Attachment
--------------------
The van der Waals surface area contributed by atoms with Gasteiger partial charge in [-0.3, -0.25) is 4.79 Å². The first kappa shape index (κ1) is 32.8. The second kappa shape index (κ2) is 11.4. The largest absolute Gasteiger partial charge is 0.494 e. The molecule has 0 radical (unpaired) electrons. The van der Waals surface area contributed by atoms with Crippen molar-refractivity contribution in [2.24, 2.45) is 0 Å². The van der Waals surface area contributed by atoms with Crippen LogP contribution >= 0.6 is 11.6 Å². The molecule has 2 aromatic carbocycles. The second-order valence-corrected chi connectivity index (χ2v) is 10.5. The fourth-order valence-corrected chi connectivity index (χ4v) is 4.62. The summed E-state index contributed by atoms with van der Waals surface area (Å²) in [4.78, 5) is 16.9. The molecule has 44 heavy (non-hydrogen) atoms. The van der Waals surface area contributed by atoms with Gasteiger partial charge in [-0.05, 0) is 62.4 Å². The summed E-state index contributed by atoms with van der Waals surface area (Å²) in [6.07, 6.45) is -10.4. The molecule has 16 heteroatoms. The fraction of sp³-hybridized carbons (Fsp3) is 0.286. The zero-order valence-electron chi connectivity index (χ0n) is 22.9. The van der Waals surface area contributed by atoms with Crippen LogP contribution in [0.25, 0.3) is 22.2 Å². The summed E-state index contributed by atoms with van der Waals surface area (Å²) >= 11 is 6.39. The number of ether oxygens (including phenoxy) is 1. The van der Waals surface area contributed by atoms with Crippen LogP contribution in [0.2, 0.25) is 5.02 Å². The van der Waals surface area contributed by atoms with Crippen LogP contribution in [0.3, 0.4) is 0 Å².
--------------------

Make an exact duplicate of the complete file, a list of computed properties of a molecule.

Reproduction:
The van der Waals surface area contributed by atoms with Gasteiger partial charge in [-0.3, -0.25) is 4.79 Å². The first kappa shape index (κ1) is 32.8. The second kappa shape index (κ2) is 11.4. The largest absolute Gasteiger partial charge is 0.494 e. The molecule has 0 radical (unpaired) electrons. The van der Waals surface area contributed by atoms with Crippen molar-refractivity contribution in [2.24, 2.45) is 0 Å². The van der Waals surface area contributed by atoms with Crippen LogP contribution >= 0.6 is 11.6 Å². The molecule has 2 aromatic carbocycles. The second-order valence-corrected chi connectivity index (χ2v) is 10.5. The fourth-order valence-corrected chi connectivity index (χ4v) is 4.62. The summed E-state index contributed by atoms with van der Waals surface area (Å²) in [4.78, 5) is 16.9. The molecule has 44 heavy (non-hydrogen) atoms. The van der Waals surface area contributed by atoms with Gasteiger partial charge in [-0.05, 0) is 62.4 Å². The summed E-state index contributed by atoms with van der Waals surface area (Å²) in [6.07, 6.45) is -10.4. The molecule has 16 heteroatoms. The fraction of sp³-hybridized carbons (Fsp3) is 0.286. The zero-order valence-electron chi connectivity index (χ0n) is 22.9. The van der Waals surface area contributed by atoms with Crippen LogP contribution in [0.25, 0.3) is 22.2 Å². The summed E-state index contributed by atoms with van der Waals surface area (Å²) >= 11 is 6.39. The number of ether oxygens (including phenoxy) is 1. The van der Waals surface area contributed by atoms with Crippen LogP contribution in [0.2, 0.25) is 5.02 Å². The van der Waals surface area contributed by atoms with Crippen LogP contribution in [0.3, 0.4) is 0 Å².